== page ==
EVERY CITY COUNCIL IN TEXAS, it seems, has a defining issue that’s splitting it apart. In Austin, it’s the environment. In Dallas, it’s race. In Houston, it’s allegations of corruption. So why should Laredo be any different? Ideology is dividing this traditionally liberal border city, where a conservative revolt is being orchestrated by city councilman Louis Bruni, a mild-mannered rancher who is the scion of one of South Texas’ pioneer families. The goal is to undo two institutions that are forever linked with the Bruni name: the entrenched political machine of ex-mayor Pepe Martin, Bruni’s uncle; and the legendary Independent Club, an unofficial council of power brokers of which Martin and Bruni’s own father were charter members. “It’s like some bizarre novela, isn’t it?” Bruni says, smiling wryly over lunch at the Laredo Country Club. “A real family feud.”
Last June, the election of new councilmembers Consuelo Montalvo and Mario Alvarado gave Bruni, Alfonso “Poncho” Casso, and service station owner Joe Guerra a five-person conservative majority. Six weeks later, the council fired city manager Peter Vargas, accepted the resignation of assistant city manager Carlos Villareal (a 25-year veteran of city government whom Bruni calls “the secret conduit to the ex-mayor and his cronies”), and demoted veteran police chief J. L. Martinez. In addition, the city attorney, the head of the convention and visitors bureau, and the directors of the utilities, parks and recreation, and transportation departments have either quit or been reassigned. “Now they’re calling us Interim City,” worries liberal councilmember Cecilia Moreno, the principal of Martin High School.
How to explain the conservative coup—especially in a city where 96 percent of the population is Hispanic? One reason is that today’s Latino voters aren’t knee-jerk liberals; consider the electoral success of Republican congressman Henry Bonilla of San Antonio, or the recent study by the University of Texas that showed Texas Hispanics overwhelmingly in favor of identification cards for citizens and a two-year limit on welfare payments. Another reason is that the Laredo council’s agenda is hardly right-wing. They want to control costs by reducing the city’s public debt and consolidating the city and Webb County governments, but they also support tougher environmental protection. Casso, who says his main political hero is Robert F. Kennedy, talks about relocating colonias at the state’s expense.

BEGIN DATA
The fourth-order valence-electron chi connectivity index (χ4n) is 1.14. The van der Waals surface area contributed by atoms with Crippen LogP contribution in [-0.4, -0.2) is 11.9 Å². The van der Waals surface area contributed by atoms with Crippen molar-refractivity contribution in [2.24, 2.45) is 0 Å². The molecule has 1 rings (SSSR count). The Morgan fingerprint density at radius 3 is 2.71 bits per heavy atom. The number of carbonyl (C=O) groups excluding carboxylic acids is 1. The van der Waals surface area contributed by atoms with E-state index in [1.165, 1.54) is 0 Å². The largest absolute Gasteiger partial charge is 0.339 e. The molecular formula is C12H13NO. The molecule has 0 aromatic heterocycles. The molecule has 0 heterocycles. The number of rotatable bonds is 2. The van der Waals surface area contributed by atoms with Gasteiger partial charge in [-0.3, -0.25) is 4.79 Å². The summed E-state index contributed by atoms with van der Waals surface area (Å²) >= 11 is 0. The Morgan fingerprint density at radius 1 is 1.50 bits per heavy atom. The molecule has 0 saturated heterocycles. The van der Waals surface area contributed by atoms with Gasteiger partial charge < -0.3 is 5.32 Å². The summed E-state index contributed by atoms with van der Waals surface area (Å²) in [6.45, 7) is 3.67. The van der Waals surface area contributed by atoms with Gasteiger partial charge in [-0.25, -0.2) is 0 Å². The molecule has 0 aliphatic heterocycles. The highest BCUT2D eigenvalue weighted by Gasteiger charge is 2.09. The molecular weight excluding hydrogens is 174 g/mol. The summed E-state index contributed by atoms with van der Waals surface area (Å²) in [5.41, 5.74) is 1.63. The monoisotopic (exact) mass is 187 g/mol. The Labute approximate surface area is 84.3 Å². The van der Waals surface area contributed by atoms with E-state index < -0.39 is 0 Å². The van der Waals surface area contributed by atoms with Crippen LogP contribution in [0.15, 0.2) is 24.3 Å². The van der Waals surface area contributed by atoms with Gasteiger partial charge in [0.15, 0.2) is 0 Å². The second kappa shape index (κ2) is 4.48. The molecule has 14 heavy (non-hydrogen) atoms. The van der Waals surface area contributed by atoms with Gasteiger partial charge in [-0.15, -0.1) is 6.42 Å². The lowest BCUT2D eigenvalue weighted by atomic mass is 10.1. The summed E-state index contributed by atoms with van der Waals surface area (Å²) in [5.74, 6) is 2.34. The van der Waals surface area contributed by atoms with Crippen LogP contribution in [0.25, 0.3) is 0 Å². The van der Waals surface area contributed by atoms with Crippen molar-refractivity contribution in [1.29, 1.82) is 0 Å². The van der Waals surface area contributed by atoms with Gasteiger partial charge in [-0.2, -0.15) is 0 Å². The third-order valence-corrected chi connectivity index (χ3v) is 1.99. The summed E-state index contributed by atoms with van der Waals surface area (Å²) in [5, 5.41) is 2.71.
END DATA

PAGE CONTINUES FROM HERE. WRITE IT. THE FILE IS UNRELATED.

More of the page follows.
More than any other issue, what riles the Bruni-led majority is the old patrón system of political favoritism. This is South Texas, after all, the land of George “Duke of Duval” Parr and Pepe Martin, the “Last Patrón” himself, who doled out favors like raspas and made millions of dollars disappear into a city street department that mysteriously managed to pave very few roads. In what Bruni calls an effort to “sever once and for all the tentacles of the old system,” the council has mounted a frontal attack on official corruption, and no one—not even family—is safe. Bruni and Casso, for instance, have been especially harsh in criticizing what they term the “sweetheart deal” that resulted in the extension of the city’s waterlines to the Unitec Industrial Park north of the city limits. “Those developers could get water to their industrial park, but not to the colonias they own,” Casso sneers. Unitec is owned by Bruni’s third cousin, J. C. Martin III, the son of Pepe Martin, and Bruni’s brother-in-law, Steve Whitworth, who have filed a multimillion-dollar defamation suit against Bruni and the City of Laredo. “The real irony,” says Whitworth, “is that Louis wants to be the next patrón. He’ll be worse than anything we’ve seen in this valley.”
That doesn’t faze 47-year-old Bruni, who entered politics in 1994 shortly after his father passed away. “I’d promised my dad I’d never run for office while he was alive,” he says. “He always said politics was just a dirty little game. But after he was gone, I wanted to run to put an end to the Independent Club—and to remove the tarnish from Father’s name.” Living across the street at the time was Alfonso Casso, a former industrial manager for Mexican maquiladoras whose family owns a wholesale grocery business and has always participated in politics along the Mexican side of the border. Short and dapper, the energetic Casso began his own campaign by writing a string of lengthy, articulate letters to the Laredo Morning Times in which he quoted RFK, Thucydides, Plato, Tennyson, and Churchill and made the case that “our [city] government is in deep trouble.” “I was trying to spread dissension,” admits Casso, who is 38.
Once elected, Bruni tried to work quietly behind the scenes, while Casso began launching verbal assaults against the council majority at the time, Mayor Saul Ramirez, Jr., the city manager, and the police chief—“belligerent hectoring,” one paper called it. Laredo has a long history of fussing and feuding in city government—an 1886 city council election between the Botas and Guaraches parties ended in gunfire, leaving more than twenty dead—but in the words of Maria Eugenia Guerra, the editor of the alternative monthly LareDos, “People crossed way over the line of good behavior.” There were shouting matches and several near brawls; Casso allegedly was kicked by the mayor. “A bunch of times we had to be physically separated,” Casso says. “People would tell me they’d rather watch the council meetings on public access than Monday night football.” Then, in spring 1995, more than a year before the next election, Casso bragged that